Keep this in mind the next time someone wants you to identify with being “old” in a way you don’t necessarily agree with.
You can’t stop the clock, but you can do can do much to naturally combat the effects of aging in a negative way.
The secret of the fountain of youth is not in anything that can be bought. The secret of the fountain of youth is a healthy attitude towards aging.
Whatever your age, there’s always room for one more goal, one more accomplishment, one more way to better yourself and the world around you.
We live in a culture that suggests “thinking differently” and standing out from the crowd is a good thing, and yet we are often guilty of poking fun of anything or anyone we come across that is “out of the ordinary”.
Perhaps it’s because anything different is an easy target, a conversation starter, and an opportunity for any of us to make obvious observations…
“Oh my god. Look at that person’s…”
“Look at the weird way they…”
We may think we are being funny, but we often state these observations in a way that is critical — and not complimentary — to the person being observed. The fact that these aren’t the sort of things we would feel comfortable sharing verbatim with the person directly is a clear indicator that they’re being said at that person’s expense.
If you truly do admire independent thinkers and those who are true to themselves, remember this the next time you come across someone or something out of the ordinary. It means someone is choosing to be themselves despite immense pressure to fit in and be just like everyone else.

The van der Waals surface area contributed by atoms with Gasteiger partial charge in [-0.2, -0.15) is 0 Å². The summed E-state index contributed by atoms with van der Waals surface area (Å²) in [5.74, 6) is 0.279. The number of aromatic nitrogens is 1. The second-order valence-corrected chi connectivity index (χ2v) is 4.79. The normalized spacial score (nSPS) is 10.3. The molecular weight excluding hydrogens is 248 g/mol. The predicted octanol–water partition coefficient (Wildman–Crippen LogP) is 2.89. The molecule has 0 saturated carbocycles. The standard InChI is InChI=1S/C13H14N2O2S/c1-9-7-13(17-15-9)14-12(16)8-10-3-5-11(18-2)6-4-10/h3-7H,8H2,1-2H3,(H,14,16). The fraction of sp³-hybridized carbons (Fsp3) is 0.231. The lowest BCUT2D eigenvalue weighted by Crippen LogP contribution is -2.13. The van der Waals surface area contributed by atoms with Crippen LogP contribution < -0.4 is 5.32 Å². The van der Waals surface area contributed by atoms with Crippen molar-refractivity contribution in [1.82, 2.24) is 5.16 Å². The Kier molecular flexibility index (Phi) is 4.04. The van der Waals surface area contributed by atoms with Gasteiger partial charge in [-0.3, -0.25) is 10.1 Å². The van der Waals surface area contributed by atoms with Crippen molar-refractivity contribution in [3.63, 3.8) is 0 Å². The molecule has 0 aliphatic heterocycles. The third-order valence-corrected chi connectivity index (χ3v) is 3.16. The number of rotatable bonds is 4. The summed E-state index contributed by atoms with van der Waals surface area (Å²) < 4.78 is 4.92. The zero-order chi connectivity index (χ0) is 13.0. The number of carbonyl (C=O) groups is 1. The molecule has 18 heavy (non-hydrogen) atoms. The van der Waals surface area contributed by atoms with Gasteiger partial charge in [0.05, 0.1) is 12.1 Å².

It takes a great deal of courage and confidence to be one’s true self and — as long as someone isn’t harming themselves or others in the process — it should be applauded, not mocked.
If you truly appreciate uniqueness in others, learn to express it in a positive way. Don’t be the person that says they believe that people should be themselves, but when presented with someone or something different, uses it as an opportunity to make fun of that person.
The qualities that make someone unique should be respected — even admired — not ridiculed.
Unique people often have coolest stories. And it might just be that if you knew the reason behind someone’s display of independence, you’d find it inspiring and worthy of praise, not mockery.
And perhaps that “weirdo” sitting behind a laptop in a cafe for 8 hours a day, multiple days in a row, is a badass with an awesome backstory and you just don’t know it.